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Texts

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Lord Jesus Christ

Author: Patrick Appleford Meter: 4.5.5.3.8.8.8.3 Appears in 17 hymnals First Line: Lord Jesus Christ, You have come to us Topics: liturgical Communion Songs
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Jesus Invites His Saints

Author: Isaac Watts Meter: 6.6.8.6 Appears in 238 hymnals Lyrics: 1 Jesus invites his saints to meet ... Our heav'nly Father calls Christ and his members one; we ... its sev'ral limbs, but Jesus is the Head. 5 Let ... Topics: Worldwide Communion Scripture: 1 Corinthians 12:14 Used With Tune: ST. MICHAEL
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Lord Jesus, Think on Me

Author: Synesius of Cyrene, c.375-430; Allen W. Chatfield, 1808-1896 Appears in 114 hymnals Topics: Gospel Call and Response Used With Tune: SOUTHWELL

Tunes

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DUKE STREET

Composer: John Hatton, c. 1710-1793 Meter: 8.8.8.8 Appears in 702 hymnals Tune Key: C Major Incipit: 13456 71765 55565 Used With Text: Jesus Shall Reign
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ST. CHRISTOPHER

Composer: Frederick C. Maker, 1844-1927 Meter: 7.6.8.6.8.6.8.6 Appears in 213 hymnals Tune Key: D Flat Major Incipit: 55546 53123 443 Used With Text: Beneath the Cross of Jesus
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JOYFUL SONG

Composer: Chester G. Allen, 1838-1878 Meter: 12.10.12.10.11.10 with refrain Appears in 152 hymnals Tune Key: G Major Incipit: 35132 32176 51351 Used With Text: Praise Him! Praise Him!

Instances

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Published text-tune combinations (hymns) from specific hymnals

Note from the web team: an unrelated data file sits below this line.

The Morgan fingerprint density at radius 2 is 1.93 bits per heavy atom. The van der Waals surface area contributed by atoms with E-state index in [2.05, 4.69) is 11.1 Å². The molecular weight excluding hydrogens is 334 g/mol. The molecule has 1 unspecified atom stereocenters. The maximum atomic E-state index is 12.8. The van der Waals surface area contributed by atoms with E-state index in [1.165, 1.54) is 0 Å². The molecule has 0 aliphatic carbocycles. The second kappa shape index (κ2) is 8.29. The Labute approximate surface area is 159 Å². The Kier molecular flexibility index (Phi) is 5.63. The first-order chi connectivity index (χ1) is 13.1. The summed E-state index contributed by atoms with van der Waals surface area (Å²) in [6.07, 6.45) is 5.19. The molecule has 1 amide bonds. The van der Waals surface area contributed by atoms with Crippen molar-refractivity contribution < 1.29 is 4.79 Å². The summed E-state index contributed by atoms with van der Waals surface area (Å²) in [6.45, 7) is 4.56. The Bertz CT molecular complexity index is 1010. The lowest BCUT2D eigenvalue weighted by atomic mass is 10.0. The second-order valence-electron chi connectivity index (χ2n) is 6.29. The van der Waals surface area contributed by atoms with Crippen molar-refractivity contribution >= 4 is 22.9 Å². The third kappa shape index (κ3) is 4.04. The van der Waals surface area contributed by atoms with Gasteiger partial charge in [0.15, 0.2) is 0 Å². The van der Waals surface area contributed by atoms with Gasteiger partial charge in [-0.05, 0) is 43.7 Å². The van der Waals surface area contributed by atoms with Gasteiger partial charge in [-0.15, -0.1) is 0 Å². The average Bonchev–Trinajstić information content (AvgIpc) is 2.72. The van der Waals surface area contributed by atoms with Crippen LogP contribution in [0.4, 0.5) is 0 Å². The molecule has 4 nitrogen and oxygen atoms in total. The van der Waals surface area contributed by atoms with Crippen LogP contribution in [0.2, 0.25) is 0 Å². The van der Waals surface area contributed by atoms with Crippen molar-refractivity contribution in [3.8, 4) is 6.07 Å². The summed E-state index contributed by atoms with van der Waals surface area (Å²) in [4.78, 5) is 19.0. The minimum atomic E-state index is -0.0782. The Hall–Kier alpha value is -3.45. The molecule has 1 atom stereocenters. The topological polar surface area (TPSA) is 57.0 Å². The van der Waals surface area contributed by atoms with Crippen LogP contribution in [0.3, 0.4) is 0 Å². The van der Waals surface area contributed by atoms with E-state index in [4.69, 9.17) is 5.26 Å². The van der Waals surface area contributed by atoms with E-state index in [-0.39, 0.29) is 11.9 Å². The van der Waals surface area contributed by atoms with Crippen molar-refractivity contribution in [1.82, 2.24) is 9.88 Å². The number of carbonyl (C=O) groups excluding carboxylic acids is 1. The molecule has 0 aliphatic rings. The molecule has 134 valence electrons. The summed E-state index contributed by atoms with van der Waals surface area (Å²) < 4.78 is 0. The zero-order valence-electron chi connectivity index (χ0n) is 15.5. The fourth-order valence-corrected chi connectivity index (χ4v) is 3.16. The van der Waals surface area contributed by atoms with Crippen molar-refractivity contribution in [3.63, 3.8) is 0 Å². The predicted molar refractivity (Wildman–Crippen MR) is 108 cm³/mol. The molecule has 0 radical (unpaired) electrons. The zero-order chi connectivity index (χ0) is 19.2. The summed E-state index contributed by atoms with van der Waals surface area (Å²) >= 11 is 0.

The Lord Jesus Christ

Author: Stephen Somerville, b. 1931 Hymnal: Catholic Book of Worship III #436 (1994) First Line: The Lord Jesus Christ is our shepherd Refrain First Line: O Father of Jesus, we praise you Lyrics: The Lord Jesus Christ is our shepherd. ... Topics: Baptism of the Lord; Transfiguration of the Lord; Shepherd; Sacraments/Rites Anointing of the Sick; Sacraments/Rites Reconciliation; Praise; New Life/New Creation; Light; Lent; Justice; Jesus; Holy Week Mass of Chrism; Healing; Guide; Epiphany; Comfort/Consolation; Christ the King; Truth Scripture: Matthew 25:31-40 Languages: English Tune Title: [The Lord Jesus Christ is our shepherd]

Jesus Christ, Jesus Christ

Author: John L. Bell Hymnal: More Voices #166 (2007) Lyrics: Christ, Jesus Christ, Son of God* among ... Topics: Jesus Christ Scripture: Matthew 1:23 Languages: English Tune Title: [Jesus Christ, Jesus Christ]

Jesus Christ, Yesterday, Today and for Ever

Author: Suzanne Toolan, SM, b. 1927 Hymnal: Singing Our Faith #167 (2001) First Line: Jesus Christ, Jesus Christ Lyrics: Christ, Jesus Christ, yesterday, today ... Topics: Jesus Christ Languages: English Tune Title: [Jesus Christ, Jesus Christ]

People

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Authors, composers, editors, etc.

John Fawcett